Conceptual Metaphors, Neuroscience and the Structure of Our Experience

I’ve been re-reading Lakoff and Johnson’s ‘Metaphors We Live By‘, and the following post is an attempt to synthesize the overall point of their book with modern neuroscience to show how our experience is structured.

Lakoff and Johnson’s main thrust is that our concepts are metaphorical and that this is how we make sense of our experience – that is, we characterize one experience in terms of another. In a sense, they’re somewhat similar to Kant’s categories in that they’re transcendental – they are the means by which we structure and make sense of our experience.

There’s roughly two kinds of conceptual metaphors: directly emergent and metonymic emergent. The former, obviously enough, emerge directly out of our experience as subjects – these would include concepts such as ‘we are containers’ – i.e. we experience ourselves and our bodies as bounded containers. The latter are the kinds of concepts that emerge out of interaction with two or more physical objects or things – Lakoff and Johnson identify ‘part for the whole’ concepts as arising out of this kind of experience. For example, when I say, ‘The Times is here’, I mean, the important reporter from the Times, not the entire newspaper. In a nutshell, then, we make sense of our experience via conceptual metaphors that arise out of our experience. It’s experience and metaphor all the way down.

A correlate to neuroscience may be found here by noting that repeated experience in a given environment will generate conceptual maps, as it were, that allow us to structure and contextualize our experience within that environment. ‘Experience’ is an important term here – what is meant by ‘experience’ is a raw, embodied ‘being-in-the-world’ kind of thing. The correlate to be drawn here becomes more clear when we consider, as a kind of case study, how emotions, feelings and concepts like ‘self-worth’, ‘respect for others’, ‘love’, which feed into the overall ‘moral faculty’ developed at the neurological level.

The amygdala is the ‘alarm system’ of the brain – fight, flight and other ‘raw emotions’ arise here out of the activity of the brain cells inhabiting the amygdala. This ‘raw data’ mediated by the cortex and is ‘rationally processed’ by the frontal cortex – though this shouldn’t be taken to be perpetuating a ‘left brain/right brain’ kind of dualism. The correlate is here: if these areas and the cells within them are not stimulated early in childhood, then it is highly likely that such a lack of stimulation will leave the subject in question effectively unable to experience emotional life. A famous and very sad study of a group of Romanian orphans makes the point powerfully: without these parts of the brain being stimulated, they don’t develop as they should, leading more often than not to socially, emotionally and in some cases morally dysfunctional lives (though thanks to the miracles of modern medicine and the tenacity of the human brain, many people with these developmental difficulties are able to overcome them).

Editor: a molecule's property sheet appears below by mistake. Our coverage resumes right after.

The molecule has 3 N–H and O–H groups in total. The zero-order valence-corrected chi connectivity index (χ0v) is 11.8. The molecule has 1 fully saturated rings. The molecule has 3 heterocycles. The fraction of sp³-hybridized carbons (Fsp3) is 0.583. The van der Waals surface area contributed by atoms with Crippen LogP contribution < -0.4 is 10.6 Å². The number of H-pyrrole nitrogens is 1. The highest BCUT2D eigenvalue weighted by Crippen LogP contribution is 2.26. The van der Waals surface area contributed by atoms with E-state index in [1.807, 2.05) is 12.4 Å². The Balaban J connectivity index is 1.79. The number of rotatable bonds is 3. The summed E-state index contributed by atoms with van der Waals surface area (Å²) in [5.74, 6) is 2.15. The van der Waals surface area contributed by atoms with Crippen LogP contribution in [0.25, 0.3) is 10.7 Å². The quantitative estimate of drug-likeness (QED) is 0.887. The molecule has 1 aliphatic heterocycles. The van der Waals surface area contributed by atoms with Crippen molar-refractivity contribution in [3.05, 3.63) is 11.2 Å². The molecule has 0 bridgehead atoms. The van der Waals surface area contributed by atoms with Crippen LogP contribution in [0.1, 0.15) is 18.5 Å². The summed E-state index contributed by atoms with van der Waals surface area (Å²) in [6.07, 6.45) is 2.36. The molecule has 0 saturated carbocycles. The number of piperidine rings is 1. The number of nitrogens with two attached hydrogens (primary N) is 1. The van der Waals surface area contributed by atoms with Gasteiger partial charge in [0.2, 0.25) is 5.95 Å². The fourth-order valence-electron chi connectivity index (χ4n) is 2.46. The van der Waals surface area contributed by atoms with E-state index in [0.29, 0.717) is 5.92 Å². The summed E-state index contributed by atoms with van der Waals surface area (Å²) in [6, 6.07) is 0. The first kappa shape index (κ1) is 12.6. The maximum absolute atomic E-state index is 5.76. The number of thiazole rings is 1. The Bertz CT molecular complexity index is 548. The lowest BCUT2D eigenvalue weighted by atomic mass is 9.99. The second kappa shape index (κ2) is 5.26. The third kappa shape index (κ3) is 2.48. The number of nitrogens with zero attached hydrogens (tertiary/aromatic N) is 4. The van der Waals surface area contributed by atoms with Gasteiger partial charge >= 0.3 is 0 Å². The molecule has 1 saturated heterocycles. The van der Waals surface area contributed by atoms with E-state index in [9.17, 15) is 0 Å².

The parallels here should make a general principle clear: that a lack of experience means that we don’t ‘grow’ in two important ways: biologically and conceptually. Biologically, a lack of experience means a lack of stimulation in the brain means that our brains don’t develop with the ability to give us the kinds of experience we need in the world, and conceptually, a lack of experience means that we cannot acquire the conceptual metaphors we need to make sense of our experience.

There are then two primary levels to experience as I’m considering it here: the ‘aesthetic’ (a broad term covering the use of metaphor and concepts) level and the biological/bodily level. As stated above, the less experience we have, the less we will be able to conceptualize our experience through the acquisition of metaphor – this is the aesthetic. The biological/bodily aspect is that, the less experience we have, the less experience we are able to have, and the less we are able to conceptualize. Perhaps we could say that the less we are ‘in’ the world, the more fragmented our ‘being-in-the-world’ is. The structure of our experience isn’t one that is simply given but is one which arises out of that experience – out of our ‘being-in-the-world’.

Note on Unconscious Activity

The famous Libet experiments are often taken to show that there is no free will – there are a host of other experiments, of the empirical and philosophical, that are along the same lines, which attempt to demonstrate that from a lack of conscious control over our entire mental life we have no free will. What I see, however, is a statement of the obvious. Most of what I do every day is unconscious – from driving to work to typing while talking to someone else, pretty much all of what I do is not consciously controlled by me. David Bentley hart had an interesting insight in ‘Being, Consciousness, Bliss’:

‘Whatever that impulse is, then, it constitutes at most a physiological potential for action, not a decision to act. So, even taken entirely on their own terms, these experiments tell us little that we do not already know: that the impulse to act frequently comes before we consciously choose to comply with or resist that impulse. One might almost say that our free decisions seem to act as formal causes of action, imposing determinate order upon the otherwise incohate promptings of our neurons.’ (p. 163-164)